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politics

Queen’s Park Watch: What’s Next for Ontario Place?

Yesterday, the province announced plans to close most of Ontario Place while figuring out how best to revamp the property. What remains to be seen is how much input Toronto will have into the outcome.

Yesterday, Ontario Tourism Minister Michael Chan announced that most of Ontario Place would be mothballed for the next few years while a John Tory-led advisory panel decides what to do with some of Toronto’s most desirable waterfront property. Apart from the fun of speculating about what might end up there (casino? condo? tent city?), the announcement and attendant process provoke some thoughts on the delicate relationship between city and province.

The shutdown was inevitable: attendance had been in decline for years, and it was costing the province upwards of $20 million annually to run the place. You can try to upgrade your ’70s rec room with an air hockey game and an XBox, but until you replace the wood panelling and the purple shag carpet, the kids won’t want to bring their friends over.

The reboot of the anachronism-on-the-lake is expected to come to fruition in 2017, having started back in July 2010 when the province issued a Request For Information, inviting ideas for redevelopment (the elapsed time is only one year less than that from the announcement of the US Apollo space program until the day Neil Armstrong walked on the moon).

City Hall, of course, has considerable interest in the matter. Not only could the property be turned into a big tourism driver for Toronto, but the City owns the adjacent Exhibition grounds. However, it looks as though the closure may have come as something of a surprise to the Exhibition Place board, who had voted only back in December to work with their Ontario Place counterparts in aid of integrating the two attractions more closely.

Whatever prior communication did or didn’t happen, city councillor and Exhibition Place chair Mark Grimes (Ward 6, Etobicoke-Lakeshore) expressed his pleasure at the notion of a revitalized OP and the prospect of working with John Tory, who he hoped to hear from “in the next day or two.”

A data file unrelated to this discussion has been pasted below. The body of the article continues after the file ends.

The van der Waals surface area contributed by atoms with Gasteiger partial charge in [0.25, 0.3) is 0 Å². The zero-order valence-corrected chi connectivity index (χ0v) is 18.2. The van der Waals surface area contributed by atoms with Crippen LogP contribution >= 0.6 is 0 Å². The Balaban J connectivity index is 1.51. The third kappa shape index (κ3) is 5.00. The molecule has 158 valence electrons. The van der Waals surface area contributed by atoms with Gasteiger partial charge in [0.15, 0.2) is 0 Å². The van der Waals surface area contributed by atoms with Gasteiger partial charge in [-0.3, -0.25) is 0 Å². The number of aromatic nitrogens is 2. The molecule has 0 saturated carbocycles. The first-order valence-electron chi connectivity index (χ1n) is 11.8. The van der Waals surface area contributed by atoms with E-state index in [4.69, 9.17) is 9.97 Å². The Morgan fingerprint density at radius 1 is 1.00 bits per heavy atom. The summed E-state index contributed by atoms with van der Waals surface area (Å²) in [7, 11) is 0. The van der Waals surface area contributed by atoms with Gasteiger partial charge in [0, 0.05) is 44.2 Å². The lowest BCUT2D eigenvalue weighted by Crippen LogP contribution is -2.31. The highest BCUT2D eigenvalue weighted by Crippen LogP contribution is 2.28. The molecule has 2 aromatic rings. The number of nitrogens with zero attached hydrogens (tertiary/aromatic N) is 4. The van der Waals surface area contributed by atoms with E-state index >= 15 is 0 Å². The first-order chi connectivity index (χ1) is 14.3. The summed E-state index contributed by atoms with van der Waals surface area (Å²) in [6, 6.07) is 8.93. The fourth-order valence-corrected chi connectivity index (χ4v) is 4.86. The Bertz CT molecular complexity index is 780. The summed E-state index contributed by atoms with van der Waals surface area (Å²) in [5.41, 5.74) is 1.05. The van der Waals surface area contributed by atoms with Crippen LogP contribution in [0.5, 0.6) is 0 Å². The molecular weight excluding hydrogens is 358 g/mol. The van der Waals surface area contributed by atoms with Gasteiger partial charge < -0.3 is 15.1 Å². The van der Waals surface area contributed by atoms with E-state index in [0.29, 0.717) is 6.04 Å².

Tory waxed equally agreeable, saying “You wouldn’t develop one side of the street into something new and not talk to the people on the other side of the street.”

Perennial political bridesmaid Tory is a good choice to run the show. As former Progressive Conservative leader he has non-Liberal political cred, as former CEO of both Rogers Media and Rogers Cable he has business cred, and as a talk radio host he has, well, those other things. He’s also well-networked and well-regarded in both municipal and provincial circles.

Even so, it’s by no means certain that Toronto will get much input into whatever pyramid-building goes on down there. Ultimately the City of Toronto is, in the Igor-evocative jargon of political science, a “creature” of the province and subject to its whims. Whether we get a floating brothel or a scale model Taj Mahal made of popsicle sticks will ultimately be a decision made at Queen’s Park. And the province has more than once been fickle in granting its favours: it approved David Millers’ Transit City, subsequently clawed back some four billion dollars, cancelled the whole thing at Mayor Rob Ford’s (possibly illegal) request, and could be poised at any moment to dump buckets of money into light rail or scrap everything and buy us all personal jetpacks.

Ontario Place is a big, beautiful, valuable piece of Toronto real estate and Toronto history. It behooves Torontonians to make sure we’re actively involved in determining its fate.


See also:

Ontario Place: A Photo History

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